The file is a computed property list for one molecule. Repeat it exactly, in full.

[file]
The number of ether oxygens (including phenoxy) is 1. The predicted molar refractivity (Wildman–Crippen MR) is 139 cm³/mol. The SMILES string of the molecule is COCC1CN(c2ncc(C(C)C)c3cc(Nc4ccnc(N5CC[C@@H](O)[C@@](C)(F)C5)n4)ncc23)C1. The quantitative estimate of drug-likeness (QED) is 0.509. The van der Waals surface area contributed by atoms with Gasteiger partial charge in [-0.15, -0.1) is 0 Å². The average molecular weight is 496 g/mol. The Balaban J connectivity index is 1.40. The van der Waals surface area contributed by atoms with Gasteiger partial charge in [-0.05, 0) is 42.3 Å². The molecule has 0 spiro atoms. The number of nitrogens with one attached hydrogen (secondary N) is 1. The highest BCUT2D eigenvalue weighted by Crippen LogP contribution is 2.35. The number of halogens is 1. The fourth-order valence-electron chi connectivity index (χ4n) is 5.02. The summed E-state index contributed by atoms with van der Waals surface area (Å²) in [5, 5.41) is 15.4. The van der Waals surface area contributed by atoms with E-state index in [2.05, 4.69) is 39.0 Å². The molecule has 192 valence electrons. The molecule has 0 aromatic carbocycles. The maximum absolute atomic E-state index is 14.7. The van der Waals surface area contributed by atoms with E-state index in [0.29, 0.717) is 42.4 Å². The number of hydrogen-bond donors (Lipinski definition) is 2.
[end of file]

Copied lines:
The number of ether oxygens (including phenoxy) is 1. The predicted molar refractivity (Wildman–Crippen MR) is 139 cm³/mol. The SMILES string of the molecule is COCC1CN(c2ncc(C(C)C)c3cc(Nc4ccnc(N5CC[C@@H](O)[C@@](C)(F)C5)n4)ncc23)C1. The quantitative estimate of drug-likeness (QED) is 0.509. The van der Waals surface area contributed by atoms with Gasteiger partial charge in [-0.15, -0.1) is 0 Å². The average molecular weight is 496 g/mol. The Balaban J connectivity index is 1.40. The van der Waals surface area contributed by atoms with Gasteiger partial charge in [-0.05, 0) is 42.3 Å². The molecule has 0 spiro atoms. The number of nitrogens with one attached hydrogen (secondary N) is 1. The highest BCUT2D eigenvalue weighted by Crippen LogP contribution is 2.35. The number of halogens is 1. The fourth-order valence-electron chi connectivity index (χ4n) is 5.02. The summed E-state index contributed by atoms with van der Waals surface area (Å²) in [5, 5.41) is 15.4. The van der Waals surface area contributed by atoms with E-state index in [2.05, 4.69) is 39.0 Å². The molecule has 192 valence electrons. The molecule has 0 aromatic carbocycles. The maximum absolute atomic E-state index is 14.7. The van der Waals surface area contributed by atoms with E-state index in [0.29, 0.717) is 42.4 Å². The number of hydrogen-bond donors (Lipinski definition) is 2.